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Associate bonuses are first to get the chop as the Valley starts to panic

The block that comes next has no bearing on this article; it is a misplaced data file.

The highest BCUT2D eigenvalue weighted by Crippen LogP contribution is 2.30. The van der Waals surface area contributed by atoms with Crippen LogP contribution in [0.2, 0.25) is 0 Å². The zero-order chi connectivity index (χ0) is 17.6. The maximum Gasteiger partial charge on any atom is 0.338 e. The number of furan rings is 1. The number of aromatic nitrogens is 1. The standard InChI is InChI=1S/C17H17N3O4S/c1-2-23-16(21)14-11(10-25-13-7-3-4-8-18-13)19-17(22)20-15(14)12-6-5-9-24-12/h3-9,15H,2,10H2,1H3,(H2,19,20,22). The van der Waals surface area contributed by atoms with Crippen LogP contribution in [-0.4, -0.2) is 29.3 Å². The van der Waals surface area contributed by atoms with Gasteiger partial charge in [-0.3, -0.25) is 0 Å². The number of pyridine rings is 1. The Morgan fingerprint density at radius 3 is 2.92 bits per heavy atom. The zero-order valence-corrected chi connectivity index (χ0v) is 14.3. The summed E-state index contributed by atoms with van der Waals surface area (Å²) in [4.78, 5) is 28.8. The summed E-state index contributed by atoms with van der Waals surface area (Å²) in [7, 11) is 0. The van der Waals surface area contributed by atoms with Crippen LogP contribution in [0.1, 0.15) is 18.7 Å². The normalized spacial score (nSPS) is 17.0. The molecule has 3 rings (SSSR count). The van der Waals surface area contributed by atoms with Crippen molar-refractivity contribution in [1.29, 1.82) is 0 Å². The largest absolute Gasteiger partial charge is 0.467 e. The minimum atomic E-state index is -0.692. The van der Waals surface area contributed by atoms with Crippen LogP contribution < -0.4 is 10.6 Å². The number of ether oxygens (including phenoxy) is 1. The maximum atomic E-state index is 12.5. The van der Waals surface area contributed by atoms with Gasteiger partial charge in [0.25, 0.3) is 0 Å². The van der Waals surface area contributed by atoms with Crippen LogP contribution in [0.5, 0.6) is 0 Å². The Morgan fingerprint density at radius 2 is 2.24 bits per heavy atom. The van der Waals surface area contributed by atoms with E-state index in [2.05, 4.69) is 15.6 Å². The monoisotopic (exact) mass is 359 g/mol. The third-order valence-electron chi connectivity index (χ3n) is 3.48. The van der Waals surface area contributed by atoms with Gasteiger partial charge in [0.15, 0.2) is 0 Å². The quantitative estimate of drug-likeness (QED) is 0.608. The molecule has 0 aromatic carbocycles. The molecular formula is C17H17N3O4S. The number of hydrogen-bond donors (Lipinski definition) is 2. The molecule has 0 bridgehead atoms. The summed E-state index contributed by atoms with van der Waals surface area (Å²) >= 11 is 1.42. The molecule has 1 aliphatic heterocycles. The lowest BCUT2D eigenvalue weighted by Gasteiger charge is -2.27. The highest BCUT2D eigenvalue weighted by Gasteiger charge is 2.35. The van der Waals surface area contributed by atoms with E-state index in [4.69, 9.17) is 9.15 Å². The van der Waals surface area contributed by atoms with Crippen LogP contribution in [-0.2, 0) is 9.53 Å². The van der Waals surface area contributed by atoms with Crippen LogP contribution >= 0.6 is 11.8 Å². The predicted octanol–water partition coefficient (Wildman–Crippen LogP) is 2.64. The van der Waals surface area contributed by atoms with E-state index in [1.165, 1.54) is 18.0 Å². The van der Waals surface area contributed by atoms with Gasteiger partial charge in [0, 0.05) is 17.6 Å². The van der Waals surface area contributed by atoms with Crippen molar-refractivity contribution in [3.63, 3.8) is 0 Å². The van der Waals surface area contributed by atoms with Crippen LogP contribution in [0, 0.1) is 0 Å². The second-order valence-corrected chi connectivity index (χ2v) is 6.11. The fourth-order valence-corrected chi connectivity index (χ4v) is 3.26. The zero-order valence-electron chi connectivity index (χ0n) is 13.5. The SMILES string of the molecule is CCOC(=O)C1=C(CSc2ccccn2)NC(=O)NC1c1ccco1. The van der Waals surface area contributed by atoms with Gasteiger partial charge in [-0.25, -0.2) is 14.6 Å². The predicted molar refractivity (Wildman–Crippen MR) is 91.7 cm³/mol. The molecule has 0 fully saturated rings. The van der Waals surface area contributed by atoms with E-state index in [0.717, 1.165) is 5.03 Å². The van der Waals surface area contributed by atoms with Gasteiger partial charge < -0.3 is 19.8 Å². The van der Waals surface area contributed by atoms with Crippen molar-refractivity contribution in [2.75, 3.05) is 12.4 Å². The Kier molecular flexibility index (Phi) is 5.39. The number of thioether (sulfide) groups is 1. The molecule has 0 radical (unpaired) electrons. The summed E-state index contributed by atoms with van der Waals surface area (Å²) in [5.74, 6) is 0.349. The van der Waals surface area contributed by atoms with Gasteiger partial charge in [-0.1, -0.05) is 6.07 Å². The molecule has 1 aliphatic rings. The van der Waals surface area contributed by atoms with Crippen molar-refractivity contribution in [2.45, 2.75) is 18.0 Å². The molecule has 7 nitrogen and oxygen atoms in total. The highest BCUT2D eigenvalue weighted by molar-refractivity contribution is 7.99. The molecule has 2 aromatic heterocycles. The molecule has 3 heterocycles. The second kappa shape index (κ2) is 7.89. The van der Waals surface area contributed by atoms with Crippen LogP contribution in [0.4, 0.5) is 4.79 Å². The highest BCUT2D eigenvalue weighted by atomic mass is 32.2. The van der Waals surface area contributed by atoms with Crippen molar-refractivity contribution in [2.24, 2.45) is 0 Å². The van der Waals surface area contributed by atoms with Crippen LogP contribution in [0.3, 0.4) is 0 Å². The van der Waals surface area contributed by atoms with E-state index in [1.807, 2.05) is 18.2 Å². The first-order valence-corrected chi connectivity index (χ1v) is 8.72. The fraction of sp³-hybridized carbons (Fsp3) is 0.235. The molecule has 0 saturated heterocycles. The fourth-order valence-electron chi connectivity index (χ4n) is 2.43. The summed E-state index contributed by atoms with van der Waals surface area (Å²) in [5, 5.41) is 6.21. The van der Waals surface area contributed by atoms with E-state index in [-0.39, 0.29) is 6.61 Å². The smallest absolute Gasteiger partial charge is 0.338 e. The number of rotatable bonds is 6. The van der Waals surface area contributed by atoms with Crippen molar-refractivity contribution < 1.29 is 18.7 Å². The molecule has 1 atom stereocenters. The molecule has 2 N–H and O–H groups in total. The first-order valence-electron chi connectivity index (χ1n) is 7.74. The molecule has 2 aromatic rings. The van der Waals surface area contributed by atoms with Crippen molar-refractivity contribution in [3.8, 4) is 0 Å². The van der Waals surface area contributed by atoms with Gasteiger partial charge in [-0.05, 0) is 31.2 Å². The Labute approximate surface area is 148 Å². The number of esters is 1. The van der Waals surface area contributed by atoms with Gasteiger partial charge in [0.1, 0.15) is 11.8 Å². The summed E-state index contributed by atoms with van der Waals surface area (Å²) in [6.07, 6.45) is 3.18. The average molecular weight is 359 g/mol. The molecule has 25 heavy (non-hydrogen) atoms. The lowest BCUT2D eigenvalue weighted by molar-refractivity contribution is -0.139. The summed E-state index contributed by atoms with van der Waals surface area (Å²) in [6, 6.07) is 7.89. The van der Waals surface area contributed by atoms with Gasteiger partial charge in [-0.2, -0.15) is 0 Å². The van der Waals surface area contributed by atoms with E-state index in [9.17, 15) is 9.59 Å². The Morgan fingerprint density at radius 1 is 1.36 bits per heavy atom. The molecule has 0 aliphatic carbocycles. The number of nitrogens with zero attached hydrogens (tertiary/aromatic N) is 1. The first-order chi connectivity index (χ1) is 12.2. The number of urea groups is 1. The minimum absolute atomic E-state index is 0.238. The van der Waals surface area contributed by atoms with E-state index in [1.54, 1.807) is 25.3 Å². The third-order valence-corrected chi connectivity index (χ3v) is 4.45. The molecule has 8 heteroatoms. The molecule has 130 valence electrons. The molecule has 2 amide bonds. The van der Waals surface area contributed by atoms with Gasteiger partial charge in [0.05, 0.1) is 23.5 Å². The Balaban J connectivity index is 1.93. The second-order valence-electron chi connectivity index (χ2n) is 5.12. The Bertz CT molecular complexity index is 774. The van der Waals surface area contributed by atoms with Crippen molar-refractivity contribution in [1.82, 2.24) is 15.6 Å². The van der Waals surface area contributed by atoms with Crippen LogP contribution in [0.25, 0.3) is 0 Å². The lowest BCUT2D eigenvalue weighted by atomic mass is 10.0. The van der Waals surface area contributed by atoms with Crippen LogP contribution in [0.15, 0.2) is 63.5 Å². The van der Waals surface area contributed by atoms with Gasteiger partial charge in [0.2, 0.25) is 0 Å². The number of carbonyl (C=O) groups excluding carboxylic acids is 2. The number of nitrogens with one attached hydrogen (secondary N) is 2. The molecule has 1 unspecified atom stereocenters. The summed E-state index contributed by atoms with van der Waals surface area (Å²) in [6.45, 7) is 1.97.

Silicon Valley firm Wilson Sonsini Goodrich & Rosati has withdrawn August bonuses from associates as it battles to cut costs in the face of a corporate slump. The firm has warned its associates not to expect much in the way of bonuses at year-end, even though last year it paid out as much as $50,000 (£34,500). Lawyers will also not be receiving the usual August advance on the payouts. Wilson Sonsini's managing director of operations Donna Petkanics issued a memo to the firm's 600 associates to warn them that bonuses in December would not come close to last year's levels. She made the announcement in response to a flood of enquiries from worried assistants. The move adds the firm to the growing list of technology law firms striving to cut costs in the face of a drop in work. Earlier this month, San Francisco's Brobeck Phleger & Harrison offered all of its lawyers the chance to take unpaid sabbaticals or move onto three-day weeks to avoid having too many lawyers in the office without work (The Lawyer, 6 August). In June, two of Silicon Valley's most high-profile firms took moves to cut costs. Venture Law Group, the firm which would work only with start-up companies and then refer them to Orrick Herrington & Sutcliffe when they grew, laid off more than 20 staff and changed its strategy. And Gunderson Dettmer Stough Villeneuve Franklin & Hachigian, the firm which first sparked the salary war last year by hiking pay by 30 per cent across the board, abandoned its policy of guaranteed bonuses for all lawyers (The Lawyer, 18 June). Wilson Sonsini operates two bonus plans. One is a merit-based bonus scheme that is paid to most associates at the end of the year, which in the past has ranged from $10,000 (£6,900) to $50,000 (£34,600). The other scheme is a quarterly performance bonus that is paid to associates who rack up particularly high billable hours - that scheme remains untouched. Petkanics said that she was expecting the second half of the year to be even worse than the first.